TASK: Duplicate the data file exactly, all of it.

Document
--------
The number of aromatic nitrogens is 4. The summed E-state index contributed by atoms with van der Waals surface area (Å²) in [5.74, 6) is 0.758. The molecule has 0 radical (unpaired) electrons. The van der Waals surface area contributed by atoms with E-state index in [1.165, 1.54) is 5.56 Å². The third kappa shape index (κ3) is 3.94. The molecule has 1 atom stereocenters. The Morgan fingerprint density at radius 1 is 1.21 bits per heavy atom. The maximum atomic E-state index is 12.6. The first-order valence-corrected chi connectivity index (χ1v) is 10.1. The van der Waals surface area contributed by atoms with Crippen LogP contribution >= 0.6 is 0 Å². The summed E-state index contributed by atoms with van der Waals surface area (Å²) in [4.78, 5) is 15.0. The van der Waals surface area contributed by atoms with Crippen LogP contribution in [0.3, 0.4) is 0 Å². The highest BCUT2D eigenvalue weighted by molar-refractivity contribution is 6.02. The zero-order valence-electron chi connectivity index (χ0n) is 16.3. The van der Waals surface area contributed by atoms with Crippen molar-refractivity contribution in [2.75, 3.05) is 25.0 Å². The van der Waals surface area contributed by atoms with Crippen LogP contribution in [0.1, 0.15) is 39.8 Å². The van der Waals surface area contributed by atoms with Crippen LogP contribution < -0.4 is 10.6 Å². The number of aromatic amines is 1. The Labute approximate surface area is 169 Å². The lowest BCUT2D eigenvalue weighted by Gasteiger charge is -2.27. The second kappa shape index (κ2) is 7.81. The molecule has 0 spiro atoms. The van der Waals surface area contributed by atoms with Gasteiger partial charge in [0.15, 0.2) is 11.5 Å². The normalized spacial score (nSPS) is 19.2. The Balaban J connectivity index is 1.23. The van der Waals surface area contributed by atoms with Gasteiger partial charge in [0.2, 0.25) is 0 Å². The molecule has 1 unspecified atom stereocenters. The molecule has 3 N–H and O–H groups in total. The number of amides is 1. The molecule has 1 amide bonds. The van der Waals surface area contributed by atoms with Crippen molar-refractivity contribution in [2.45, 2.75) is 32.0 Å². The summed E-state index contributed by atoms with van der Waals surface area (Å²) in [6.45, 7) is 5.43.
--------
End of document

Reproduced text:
The number of aromatic nitrogens is 4. The summed E-state index contributed by atoms with van der Waals surface area (Å²) in [5.74, 6) is 0.758. The molecule has 0 radical (unpaired) electrons. The van der Waals surface area contributed by atoms with E-state index in [1.165, 1.54) is 5.56 Å². The third kappa shape index (κ3) is 3.94. The molecule has 1 atom stereocenters. The Morgan fingerprint density at radius 1 is 1.21 bits per heavy atom. The maximum atomic E-state index is 12.6. The first-order valence-corrected chi connectivity index (χ1v) is 10.1. The van der Waals surface area contributed by atoms with Crippen LogP contribution >= 0.6 is 0 Å². The summed E-state index contributed by atoms with van der Waals surface area (Å²) in [4.78, 5) is 15.0. The van der Waals surface area contributed by atoms with Crippen LogP contribution in [0.3, 0.4) is 0 Å². The highest BCUT2D eigenvalue weighted by molar-refractivity contribution is 6.02. The zero-order valence-electron chi connectivity index (χ0n) is 16.3. The van der Waals surface area contributed by atoms with Crippen molar-refractivity contribution in [2.75, 3.05) is 25.0 Å². The van der Waals surface area contributed by atoms with Crippen LogP contribution in [0.1, 0.15) is 39.8 Å². The van der Waals surface area contributed by atoms with Crippen LogP contribution < -0.4 is 10.6 Å². The number of aromatic amines is 1. The Labute approximate surface area is 169 Å². The lowest BCUT2D eigenvalue weighted by Gasteiger charge is -2.27. The second kappa shape index (κ2) is 7.81. The molecule has 0 spiro atoms. The van der Waals surface area contributed by atoms with Gasteiger partial charge in [0.15, 0.2) is 11.5 Å². The normalized spacial score (nSPS) is 19.2. The Balaban J connectivity index is 1.23. The van der Waals surface area contributed by atoms with Gasteiger partial charge in [0.2, 0.25) is 0 Å². The molecule has 1 unspecified atom stereocenters. The molecule has 3 N–H and O–H groups in total. The number of amides is 1. The molecule has 1 amide bonds. The van der Waals surface area contributed by atoms with Crippen molar-refractivity contribution in [2.45, 2.75) is 32.0 Å². The summed E-state index contributed by atoms with van der Waals surface area (Å²) in [6.45, 7) is 5.43.